Linn is so careful to credit all the different individuals, organizations and companies that helped in constructing each commons that it can sometimes take away from the interesting narrative and begin to feel a bit more like an Academy Award acceptance speech. This is a minor criticism, and it’s hard to fault someone who is so considerate in making sure that so many people are recognized and thanked.
This is a must-read for those who are involved with community planning or design, but is also simply an enjoyable read for anyone interested in some remarkable stories of community building. There is a lot in this book that is inspirational and it seems that we are fortunate that Linn’s legacy will be felt not only through this book but in the many spaces he helped create and the people whose lives he touched along the way.
One thing is quite clear; the world needs more people like Karl Linn.
Leszek Apouchtine is one of the founding editors at re:place. His is now working on a new website devoted to going out in Vancouver, which is planned to launch in September, 2009.
It is not written as a text, but as a memoir of the process of engaging in social democracy through the creation of spaces for people to connect with one another, nature and the built environment.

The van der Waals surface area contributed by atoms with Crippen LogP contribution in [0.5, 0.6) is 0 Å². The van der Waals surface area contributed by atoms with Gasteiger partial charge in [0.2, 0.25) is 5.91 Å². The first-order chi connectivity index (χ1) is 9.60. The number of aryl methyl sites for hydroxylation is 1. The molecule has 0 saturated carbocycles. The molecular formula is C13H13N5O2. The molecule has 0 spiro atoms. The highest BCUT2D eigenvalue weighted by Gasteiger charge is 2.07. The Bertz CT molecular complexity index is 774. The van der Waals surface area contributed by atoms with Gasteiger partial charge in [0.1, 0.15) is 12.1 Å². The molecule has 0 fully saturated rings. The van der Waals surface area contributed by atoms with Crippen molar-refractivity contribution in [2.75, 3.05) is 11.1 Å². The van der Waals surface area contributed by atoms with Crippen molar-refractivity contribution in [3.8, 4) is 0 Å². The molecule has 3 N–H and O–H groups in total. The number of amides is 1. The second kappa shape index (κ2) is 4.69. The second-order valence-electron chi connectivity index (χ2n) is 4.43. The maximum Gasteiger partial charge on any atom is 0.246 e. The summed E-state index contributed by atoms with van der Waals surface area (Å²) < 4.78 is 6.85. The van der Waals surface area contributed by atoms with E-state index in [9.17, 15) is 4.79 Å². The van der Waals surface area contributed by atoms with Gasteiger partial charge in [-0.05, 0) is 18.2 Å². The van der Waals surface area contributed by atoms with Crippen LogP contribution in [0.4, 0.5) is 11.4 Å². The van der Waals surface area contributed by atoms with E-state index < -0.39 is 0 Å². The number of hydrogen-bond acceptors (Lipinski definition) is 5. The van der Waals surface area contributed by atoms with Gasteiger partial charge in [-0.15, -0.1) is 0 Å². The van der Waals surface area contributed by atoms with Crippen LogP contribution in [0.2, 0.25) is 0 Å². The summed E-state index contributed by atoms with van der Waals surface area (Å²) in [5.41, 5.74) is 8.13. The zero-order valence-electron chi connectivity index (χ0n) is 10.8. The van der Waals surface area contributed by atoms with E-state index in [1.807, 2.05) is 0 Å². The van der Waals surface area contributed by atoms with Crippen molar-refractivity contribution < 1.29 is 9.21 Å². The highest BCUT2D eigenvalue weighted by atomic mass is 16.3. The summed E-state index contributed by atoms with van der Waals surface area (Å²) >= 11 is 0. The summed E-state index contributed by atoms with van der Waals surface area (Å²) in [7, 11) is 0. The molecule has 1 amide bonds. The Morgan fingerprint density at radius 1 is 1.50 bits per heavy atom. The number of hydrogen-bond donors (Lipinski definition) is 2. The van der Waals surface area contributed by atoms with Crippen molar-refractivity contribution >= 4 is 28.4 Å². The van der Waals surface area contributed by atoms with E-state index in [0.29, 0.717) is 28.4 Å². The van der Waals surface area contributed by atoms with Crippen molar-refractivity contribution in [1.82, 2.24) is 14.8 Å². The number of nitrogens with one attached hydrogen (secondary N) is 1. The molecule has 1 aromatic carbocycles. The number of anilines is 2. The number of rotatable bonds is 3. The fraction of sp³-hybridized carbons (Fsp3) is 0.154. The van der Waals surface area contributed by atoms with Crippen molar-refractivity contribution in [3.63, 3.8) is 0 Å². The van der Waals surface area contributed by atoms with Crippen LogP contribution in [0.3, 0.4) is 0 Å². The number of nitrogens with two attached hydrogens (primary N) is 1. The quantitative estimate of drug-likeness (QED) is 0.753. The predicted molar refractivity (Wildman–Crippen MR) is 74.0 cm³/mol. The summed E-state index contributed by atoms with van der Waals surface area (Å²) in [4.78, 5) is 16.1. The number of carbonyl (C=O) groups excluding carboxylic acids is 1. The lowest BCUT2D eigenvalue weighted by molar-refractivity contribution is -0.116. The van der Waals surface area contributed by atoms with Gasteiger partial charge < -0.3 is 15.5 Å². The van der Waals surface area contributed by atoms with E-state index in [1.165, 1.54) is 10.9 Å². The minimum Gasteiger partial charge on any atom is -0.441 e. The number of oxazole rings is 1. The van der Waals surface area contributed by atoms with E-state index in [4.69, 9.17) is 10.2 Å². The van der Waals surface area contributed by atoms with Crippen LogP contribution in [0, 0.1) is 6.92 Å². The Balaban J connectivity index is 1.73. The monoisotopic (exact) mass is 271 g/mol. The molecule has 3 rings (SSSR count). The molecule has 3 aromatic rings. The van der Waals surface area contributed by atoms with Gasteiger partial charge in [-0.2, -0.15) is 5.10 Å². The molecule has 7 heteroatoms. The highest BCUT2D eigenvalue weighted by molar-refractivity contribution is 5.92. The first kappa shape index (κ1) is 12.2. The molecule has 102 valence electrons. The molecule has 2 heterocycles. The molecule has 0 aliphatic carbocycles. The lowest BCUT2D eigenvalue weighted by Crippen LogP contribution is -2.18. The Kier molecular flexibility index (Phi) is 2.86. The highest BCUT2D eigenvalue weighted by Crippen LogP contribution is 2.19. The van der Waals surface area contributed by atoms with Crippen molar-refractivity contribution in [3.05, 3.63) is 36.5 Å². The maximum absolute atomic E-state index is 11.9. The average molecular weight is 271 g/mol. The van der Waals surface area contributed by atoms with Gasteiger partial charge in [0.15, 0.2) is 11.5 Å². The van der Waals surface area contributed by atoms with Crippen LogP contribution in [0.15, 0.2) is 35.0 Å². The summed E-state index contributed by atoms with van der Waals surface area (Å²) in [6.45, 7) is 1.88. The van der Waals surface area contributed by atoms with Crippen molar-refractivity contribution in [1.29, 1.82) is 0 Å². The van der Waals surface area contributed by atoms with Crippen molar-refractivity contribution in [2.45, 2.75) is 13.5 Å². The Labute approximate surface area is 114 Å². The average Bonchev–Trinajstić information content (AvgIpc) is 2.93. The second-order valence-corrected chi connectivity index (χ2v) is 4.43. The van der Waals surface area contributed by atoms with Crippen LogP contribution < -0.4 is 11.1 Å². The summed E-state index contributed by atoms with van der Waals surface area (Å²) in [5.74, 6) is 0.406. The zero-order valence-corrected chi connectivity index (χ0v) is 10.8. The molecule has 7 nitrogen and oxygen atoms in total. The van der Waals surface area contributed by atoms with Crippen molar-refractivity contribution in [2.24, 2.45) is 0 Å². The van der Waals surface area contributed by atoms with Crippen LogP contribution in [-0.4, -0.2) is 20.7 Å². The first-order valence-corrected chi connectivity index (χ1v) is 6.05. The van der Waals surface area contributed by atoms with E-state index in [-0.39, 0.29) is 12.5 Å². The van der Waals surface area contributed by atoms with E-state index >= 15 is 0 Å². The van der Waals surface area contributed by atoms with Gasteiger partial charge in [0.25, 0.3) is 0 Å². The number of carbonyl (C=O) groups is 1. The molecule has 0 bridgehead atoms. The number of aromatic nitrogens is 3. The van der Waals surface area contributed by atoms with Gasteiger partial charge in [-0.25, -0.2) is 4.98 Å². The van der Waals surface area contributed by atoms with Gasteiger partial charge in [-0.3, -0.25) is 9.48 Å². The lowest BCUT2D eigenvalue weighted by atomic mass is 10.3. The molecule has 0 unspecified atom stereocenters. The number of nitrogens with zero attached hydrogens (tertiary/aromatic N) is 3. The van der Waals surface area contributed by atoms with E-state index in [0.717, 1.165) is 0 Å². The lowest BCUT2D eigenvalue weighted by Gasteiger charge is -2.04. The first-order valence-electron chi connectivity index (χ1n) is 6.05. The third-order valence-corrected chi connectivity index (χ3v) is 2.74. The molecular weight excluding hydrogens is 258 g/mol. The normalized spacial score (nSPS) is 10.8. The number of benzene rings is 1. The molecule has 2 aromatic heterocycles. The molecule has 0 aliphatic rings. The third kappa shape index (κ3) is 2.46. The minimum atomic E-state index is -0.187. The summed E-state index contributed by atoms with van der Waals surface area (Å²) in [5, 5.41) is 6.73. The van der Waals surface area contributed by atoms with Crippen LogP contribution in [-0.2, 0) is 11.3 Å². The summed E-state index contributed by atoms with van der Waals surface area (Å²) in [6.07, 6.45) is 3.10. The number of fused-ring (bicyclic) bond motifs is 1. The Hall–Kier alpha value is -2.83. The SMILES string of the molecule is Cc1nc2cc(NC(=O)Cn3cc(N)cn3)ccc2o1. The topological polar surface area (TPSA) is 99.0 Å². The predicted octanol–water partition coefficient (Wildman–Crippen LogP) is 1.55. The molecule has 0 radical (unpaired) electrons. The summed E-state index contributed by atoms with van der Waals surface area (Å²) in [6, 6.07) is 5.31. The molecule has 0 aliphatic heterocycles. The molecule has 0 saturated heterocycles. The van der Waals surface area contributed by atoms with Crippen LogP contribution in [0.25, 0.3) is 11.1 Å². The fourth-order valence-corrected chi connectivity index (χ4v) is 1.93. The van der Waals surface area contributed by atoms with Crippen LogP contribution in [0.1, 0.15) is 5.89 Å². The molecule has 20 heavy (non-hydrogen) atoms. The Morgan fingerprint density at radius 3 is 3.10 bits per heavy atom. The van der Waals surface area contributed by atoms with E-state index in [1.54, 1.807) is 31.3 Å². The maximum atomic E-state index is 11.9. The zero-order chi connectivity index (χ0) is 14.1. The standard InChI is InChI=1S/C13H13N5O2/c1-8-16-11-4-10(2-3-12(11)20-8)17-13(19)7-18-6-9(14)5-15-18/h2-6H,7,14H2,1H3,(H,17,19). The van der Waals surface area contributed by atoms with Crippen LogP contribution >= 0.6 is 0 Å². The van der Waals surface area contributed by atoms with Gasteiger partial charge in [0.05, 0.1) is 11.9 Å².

- Illène Pevec
Karl Linn's compassion, humanity and insight into what makes good community design—and what, in fact, makes community itself—is exactly what much of the world needs to develop if we are to evolve beyond our current frightful state of affairs. He saw the need for
space and safety, beauty and joy in people's lives—especially the lives of poor children—and he filled it by the truckload. His was a quietly heroic life, lived close to the root of what really matters: an understanding that the happiness and peace we create for others is, delightfully, our own.
-Alice Walker, author, The Color Purple
There was only one Karl Linn—a master at using design to create community and empower people.
-Chester Hartman, founder, Poverty & Race Research Action Council
See your extraordinary neighbors spend five years constructing the Peralta Community Peace Garden in Berkeley, California, as they build friendships and overcome their differences. Meet artists and a psychic, a rabbit on the loose, and a man whose vision of reclaiming common land is bringing a sense of community back into our neighborhoods, in the independent documentary A Lot in Common.
The late Karl Linn, landscape architect and child psychologist, chronicles community projects he helped build, including greenways in Berkeley, Calif., and fun, child- and eco-friendly spaces in Philadelphia. The photo-essay format makes the content accessible, and the photos of beautiful gardens and common areas make this book an excellent resource for those looking to build community-shared green spaces.